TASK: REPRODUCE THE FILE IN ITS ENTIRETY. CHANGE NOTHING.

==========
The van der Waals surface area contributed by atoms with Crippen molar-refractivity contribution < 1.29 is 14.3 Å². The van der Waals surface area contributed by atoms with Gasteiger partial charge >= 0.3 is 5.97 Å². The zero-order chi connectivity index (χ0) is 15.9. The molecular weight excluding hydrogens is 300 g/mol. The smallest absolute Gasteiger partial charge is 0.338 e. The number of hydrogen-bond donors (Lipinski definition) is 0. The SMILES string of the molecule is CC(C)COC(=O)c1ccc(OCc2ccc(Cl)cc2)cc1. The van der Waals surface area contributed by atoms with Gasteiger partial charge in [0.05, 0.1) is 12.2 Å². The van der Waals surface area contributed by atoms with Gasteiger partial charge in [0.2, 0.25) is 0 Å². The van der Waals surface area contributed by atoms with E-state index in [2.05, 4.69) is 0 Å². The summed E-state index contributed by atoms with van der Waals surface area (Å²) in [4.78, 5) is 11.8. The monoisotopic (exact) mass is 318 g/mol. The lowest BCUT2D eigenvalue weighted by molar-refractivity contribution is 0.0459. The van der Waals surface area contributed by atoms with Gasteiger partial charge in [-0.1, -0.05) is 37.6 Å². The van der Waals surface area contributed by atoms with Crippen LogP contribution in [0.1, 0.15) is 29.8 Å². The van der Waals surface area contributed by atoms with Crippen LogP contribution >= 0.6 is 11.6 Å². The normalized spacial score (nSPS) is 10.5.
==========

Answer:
The van der Waals surface area contributed by atoms with Crippen molar-refractivity contribution < 1.29 is 14.3 Å². The van der Waals surface area contributed by atoms with Gasteiger partial charge >= 0.3 is 5.97 Å². The zero-order chi connectivity index (χ0) is 15.9. The molecular weight excluding hydrogens is 300 g/mol. The smallest absolute Gasteiger partial charge is 0.338 e. The number of hydrogen-bond donors (Lipinski definition) is 0. The SMILES string of the molecule is CC(C)COC(=O)c1ccc(OCc2ccc(Cl)cc2)cc1. The van der Waals surface area contributed by atoms with Gasteiger partial charge in [0.05, 0.1) is 12.2 Å². The van der Waals surface area contributed by atoms with Gasteiger partial charge in [0.2, 0.25) is 0 Å². The van der Waals surface area contributed by atoms with E-state index in [2.05, 4.69) is 0 Å². The summed E-state index contributed by atoms with van der Waals surface area (Å²) in [4.78, 5) is 11.8. The monoisotopic (exact) mass is 318 g/mol. The lowest BCUT2D eigenvalue weighted by molar-refractivity contribution is 0.0459. The van der Waals surface area contributed by atoms with Gasteiger partial charge in [-0.1, -0.05) is 37.6 Å². The van der Waals surface area contributed by atoms with Crippen LogP contribution in [0.1, 0.15) is 29.8 Å². The van der Waals surface area contributed by atoms with Crippen LogP contribution >= 0.6 is 11.6 Å². The normalized spacial score (nSPS) is 10.5.